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No Bears

2022 [PERSIAN]


Rotten Tomatoes Critics - Certified Fresh100%
Rotten Tomatoes Audience - Upright90%
IMDb Rating7.5101323

Plot summary

Uploaded by: FREEMAN


Top cast

Jafar Panahi Photo
Jafar Panahi as Jafar Panahi
720p.BLU 1080p.BLU
983.08 MB
Persian 2.0
24 fps
1 hr 46 min
P/S 10 / 43
1.97 GB
Persian 5.1
24 fps
1 hr 46 min
P/S 13 / 52

Movie Reviews

Reviewed by FilmFanatic20239 / 10

Astonishes with Its Masterful Exploration of Truth-Telling and Social Activism"

A masterfully crafted film that showcases the incredible talent of Iranian director Jafar Panahi. Despite facing constant harassment and a six-year prison sentence on baseless charges, Panahi continues to push the boundaries of cinema with his deeply personal and thought-provoking work.

In "No Bears," Panahi plays a fictionalized version of himself as he directs a film remotely from the Iranian village of Joban, near Turkey. When his WiFi goes out, he becomes intrigued by a local ceremony and loans one of his cameras to a villager to document it. The film then follows two parallel tracks: the story of Bakhtiar and Zara, which serves as a reconstruction of a real-life event, and the recording of the ceremony, which opens up a can of worms in the village as it is used as evidence against a young woman accused of having premarital relations.

Throughout the film, Panahi deftly explores themes of truth-telling, social activism, and the blurred lines between reality and fiction. The acting is superb, with Bakhtiar and Zara's tumultuous relationship feeling both realistic and emotionally charged. The cinematography and direction are also top-notch, with the film's remote setting adding to its sense of isolation and tension.

Overall, "No Bears" is a powerful and thought-provoking film that showcases the resilience and determination of its director. It is a must-see for fans of Panahi's work and anyone interested in the intersection of art and politics.

Reviewed by CinemaSerf6 / 10

No Bears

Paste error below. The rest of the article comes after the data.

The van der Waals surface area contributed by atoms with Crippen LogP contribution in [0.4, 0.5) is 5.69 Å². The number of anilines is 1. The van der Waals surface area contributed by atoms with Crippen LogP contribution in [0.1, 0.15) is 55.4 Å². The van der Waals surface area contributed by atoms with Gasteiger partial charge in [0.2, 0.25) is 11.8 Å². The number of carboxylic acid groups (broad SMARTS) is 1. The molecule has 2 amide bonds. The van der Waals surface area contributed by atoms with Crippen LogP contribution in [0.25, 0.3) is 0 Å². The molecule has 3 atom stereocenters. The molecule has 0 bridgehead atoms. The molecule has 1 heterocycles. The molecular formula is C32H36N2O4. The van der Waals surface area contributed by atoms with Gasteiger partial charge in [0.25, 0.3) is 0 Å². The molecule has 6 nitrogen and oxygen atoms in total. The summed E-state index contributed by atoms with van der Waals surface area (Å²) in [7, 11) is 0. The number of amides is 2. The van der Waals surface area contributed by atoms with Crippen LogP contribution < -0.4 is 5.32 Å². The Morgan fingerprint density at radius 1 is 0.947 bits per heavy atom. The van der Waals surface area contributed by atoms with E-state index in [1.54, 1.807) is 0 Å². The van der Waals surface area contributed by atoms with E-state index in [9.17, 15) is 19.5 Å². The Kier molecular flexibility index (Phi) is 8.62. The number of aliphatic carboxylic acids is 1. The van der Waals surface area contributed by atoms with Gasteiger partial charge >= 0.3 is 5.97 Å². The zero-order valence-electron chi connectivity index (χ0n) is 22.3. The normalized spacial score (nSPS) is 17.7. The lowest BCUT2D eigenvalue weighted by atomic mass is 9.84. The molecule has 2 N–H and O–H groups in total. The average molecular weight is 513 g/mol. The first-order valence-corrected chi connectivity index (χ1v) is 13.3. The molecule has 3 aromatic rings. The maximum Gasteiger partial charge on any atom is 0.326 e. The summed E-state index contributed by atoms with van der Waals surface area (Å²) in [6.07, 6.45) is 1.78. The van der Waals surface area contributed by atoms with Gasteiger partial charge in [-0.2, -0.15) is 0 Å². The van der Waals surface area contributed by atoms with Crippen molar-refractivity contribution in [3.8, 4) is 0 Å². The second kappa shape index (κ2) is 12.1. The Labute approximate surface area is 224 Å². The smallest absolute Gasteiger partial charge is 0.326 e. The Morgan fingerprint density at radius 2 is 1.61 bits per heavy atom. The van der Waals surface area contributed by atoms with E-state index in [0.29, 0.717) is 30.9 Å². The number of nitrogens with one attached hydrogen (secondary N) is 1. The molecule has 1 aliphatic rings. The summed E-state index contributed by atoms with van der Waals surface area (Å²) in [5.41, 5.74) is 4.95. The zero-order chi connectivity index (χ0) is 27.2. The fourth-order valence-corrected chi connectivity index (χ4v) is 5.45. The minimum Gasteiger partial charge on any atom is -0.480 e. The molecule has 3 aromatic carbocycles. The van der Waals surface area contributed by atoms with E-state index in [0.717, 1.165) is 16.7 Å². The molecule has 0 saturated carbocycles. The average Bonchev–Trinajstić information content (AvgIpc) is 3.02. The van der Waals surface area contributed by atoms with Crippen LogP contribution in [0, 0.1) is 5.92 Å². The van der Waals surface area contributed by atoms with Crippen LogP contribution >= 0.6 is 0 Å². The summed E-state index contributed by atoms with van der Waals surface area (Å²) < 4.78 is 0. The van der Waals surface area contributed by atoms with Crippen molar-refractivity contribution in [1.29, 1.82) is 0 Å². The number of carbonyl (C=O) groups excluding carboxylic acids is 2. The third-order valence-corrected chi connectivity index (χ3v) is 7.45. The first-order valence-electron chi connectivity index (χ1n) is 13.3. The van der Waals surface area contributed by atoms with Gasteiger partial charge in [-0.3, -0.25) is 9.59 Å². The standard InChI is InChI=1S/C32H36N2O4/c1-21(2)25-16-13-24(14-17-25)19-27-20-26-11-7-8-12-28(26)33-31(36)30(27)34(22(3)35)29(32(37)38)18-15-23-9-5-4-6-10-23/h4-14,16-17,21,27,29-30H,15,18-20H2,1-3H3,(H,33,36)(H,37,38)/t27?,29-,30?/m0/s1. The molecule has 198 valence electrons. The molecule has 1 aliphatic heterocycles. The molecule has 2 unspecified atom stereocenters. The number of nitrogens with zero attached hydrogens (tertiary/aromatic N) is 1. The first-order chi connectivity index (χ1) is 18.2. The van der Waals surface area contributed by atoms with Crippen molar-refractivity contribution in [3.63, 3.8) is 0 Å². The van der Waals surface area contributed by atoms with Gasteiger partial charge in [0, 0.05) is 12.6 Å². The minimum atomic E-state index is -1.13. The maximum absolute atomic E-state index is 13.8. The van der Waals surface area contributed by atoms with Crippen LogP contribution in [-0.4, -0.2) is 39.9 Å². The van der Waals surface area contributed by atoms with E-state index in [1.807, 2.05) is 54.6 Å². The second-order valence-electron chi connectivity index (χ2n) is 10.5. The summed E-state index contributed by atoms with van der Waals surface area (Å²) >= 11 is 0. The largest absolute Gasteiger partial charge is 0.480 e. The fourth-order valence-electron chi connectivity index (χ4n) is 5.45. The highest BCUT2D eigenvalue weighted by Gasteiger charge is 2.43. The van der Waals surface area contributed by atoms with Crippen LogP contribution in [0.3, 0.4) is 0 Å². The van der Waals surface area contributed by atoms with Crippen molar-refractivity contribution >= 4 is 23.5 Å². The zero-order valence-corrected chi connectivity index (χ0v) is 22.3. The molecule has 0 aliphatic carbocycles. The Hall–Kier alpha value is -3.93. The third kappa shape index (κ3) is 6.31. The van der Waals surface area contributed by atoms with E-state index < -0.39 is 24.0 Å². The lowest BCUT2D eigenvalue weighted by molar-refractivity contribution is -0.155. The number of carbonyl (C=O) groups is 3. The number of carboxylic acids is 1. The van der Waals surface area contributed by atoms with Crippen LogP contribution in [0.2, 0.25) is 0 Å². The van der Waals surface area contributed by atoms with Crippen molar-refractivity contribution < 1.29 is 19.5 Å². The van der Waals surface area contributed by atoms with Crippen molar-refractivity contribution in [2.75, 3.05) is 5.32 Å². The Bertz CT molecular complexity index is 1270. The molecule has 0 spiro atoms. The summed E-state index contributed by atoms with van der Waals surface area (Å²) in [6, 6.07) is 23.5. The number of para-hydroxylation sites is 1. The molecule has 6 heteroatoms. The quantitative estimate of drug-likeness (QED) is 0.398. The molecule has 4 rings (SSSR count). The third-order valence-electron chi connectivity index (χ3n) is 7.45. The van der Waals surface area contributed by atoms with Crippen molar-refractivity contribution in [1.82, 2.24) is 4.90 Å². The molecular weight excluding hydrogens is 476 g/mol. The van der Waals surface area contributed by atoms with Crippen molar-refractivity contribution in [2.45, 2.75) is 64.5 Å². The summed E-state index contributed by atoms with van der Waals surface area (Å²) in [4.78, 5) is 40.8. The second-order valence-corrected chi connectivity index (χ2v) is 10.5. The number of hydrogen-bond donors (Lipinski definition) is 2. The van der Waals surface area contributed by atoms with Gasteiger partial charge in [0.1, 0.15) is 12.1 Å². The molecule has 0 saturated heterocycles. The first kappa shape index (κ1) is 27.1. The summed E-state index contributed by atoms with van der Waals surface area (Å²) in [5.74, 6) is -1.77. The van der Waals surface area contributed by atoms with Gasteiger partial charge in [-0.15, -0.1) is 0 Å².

Film director Jafar Panahi is prohibited from leaving Iran, but is trying to make a film in neighbouring Turkey. In order to make that work, he moves to a remote village near the border, where the communications are a bit hit and miss. With the help of his obliging host "Ghanbar" (Vahid Mobaseri),though, he tries to make the best of it. Initially, it's a friendly village but when he takes (or doesn't!) a photograph of a young couple, he finds himself drawn into an increasingly acrid stand-off between two young men, and their families, to whom a girl may have been betrothed when her umbilical cord was cut. His frustrations with these encroachments are not helped by production difficulties with the two two stars of his documentary-style film - real life lovers who are trying to find a way to escape, safely, to Paris. There is the slightest hint of menace here as the plot develops and although we see little actual evidence, there is a distinct sense that this man is increasingly unwelcome, despite the platitudes from the villagers, encouraging a sixth-sense feeling that the authorities are distantly watching this film-maker. There is a distinct perception of intimidation! What is also clear is that these ordinary Iranian people live in fear of the police, the Revolutionary guard and that rather flies in the face of their genuine, peaceable and hospitable, nature. Now, perhaps Panahi's less-is-more style works for some, but for me I found this all rather a slow watch. He shuffles around with little useful dialogue to develop his on-screen persona, nor my interest in him. Clearly this is a story about freedom and a sort of subliminal oppression but somehow the characters themselves here didn't really develop that theme sufficiently, nor did they really engage me. The ending, too, is disappointing and inconclusive in equal measure and I was rather underwhelmed. The film does offer us an interesting depiction of rural life that probably hasn't changed in millennia, but somehow I felt little better than a fly on the wall with nowhere near enough to go on to join in. Perhaps just too much of this is predicated on a knowledge by the audience of this director and of his relationship with his government.